Danny Boyle’s history lesson in British history had some glaring omissions at the London Olympic ceremony last night. Granted, it would be impossible to include everything but considering that profits from the slave ‘trade’ fuelled the industrial revolution it was worth a mention, surely?
Especially given that depictions of the industrial revolution featured so prominently in the opening ceremony. Skipping over Britain’s most shameful and bloody chapter of history – which claimed tens of millions of African’s lives and left deep generational scars and a legacy of racism that persist up to today – is nothing short of disgraceful. Let’s not forget that the exploitation and sacrifice of so many African helped build Britain’s economy to make it the worlds’ most powerful nation by the advent of colonialism.
Another example of carefully airbrushing out the Maafa (African Holocaust) from Britains’ collective conscience. It was either ignorance or deliberate amnesia.
And while I was pleased to see the Olympic ceremony include a model of the SS Windrush, and representations of the first generation of Caribbean immigrants arriving in their Zoot suits, there was nothing at all to remind us of the hardships and daily explicit racism faced by those pioneers in the late 1950s and onwards.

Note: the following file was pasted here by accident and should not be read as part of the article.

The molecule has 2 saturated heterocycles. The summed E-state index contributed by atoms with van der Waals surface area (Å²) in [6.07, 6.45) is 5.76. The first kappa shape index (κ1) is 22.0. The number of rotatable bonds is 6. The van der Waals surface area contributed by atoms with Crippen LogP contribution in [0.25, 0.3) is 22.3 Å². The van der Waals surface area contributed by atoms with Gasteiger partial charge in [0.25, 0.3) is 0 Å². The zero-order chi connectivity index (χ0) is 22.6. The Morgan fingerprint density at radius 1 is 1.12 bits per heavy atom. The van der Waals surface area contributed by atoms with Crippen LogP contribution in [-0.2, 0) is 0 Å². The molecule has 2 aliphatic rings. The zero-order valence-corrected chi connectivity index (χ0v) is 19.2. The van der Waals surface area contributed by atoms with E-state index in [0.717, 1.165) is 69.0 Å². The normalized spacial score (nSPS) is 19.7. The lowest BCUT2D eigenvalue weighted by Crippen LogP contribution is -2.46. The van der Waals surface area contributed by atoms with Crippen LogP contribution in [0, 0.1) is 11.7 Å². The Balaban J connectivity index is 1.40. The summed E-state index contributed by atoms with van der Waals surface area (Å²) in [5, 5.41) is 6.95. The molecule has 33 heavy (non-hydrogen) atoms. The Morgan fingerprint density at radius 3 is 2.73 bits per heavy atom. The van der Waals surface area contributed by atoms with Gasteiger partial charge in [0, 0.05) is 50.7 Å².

Tory MP Aidan Burley – he of the Nazi-themed party – tweeted that the ceremony was “multi-cultural crap”, and his sentiments and intentions were appalling. But from another perspective it was deeply disappointing. The use of many black volunteers and nurses for the performance presented a picture of Britain to the world that excluded the reality of struggle against intolerance and the existing racial disparities affecting the nation today.
Given that the show featured the Suffergettes it was a great shame that there was no recognition of the struggle for race equality. The other day a gentleman called me about an event carrying the title “should Black History Month be abolished?” Going on last nights’ offering alone, the answer has to be “no”, we need a lot more of it to foster much greater awareness of the history of black people in Britain.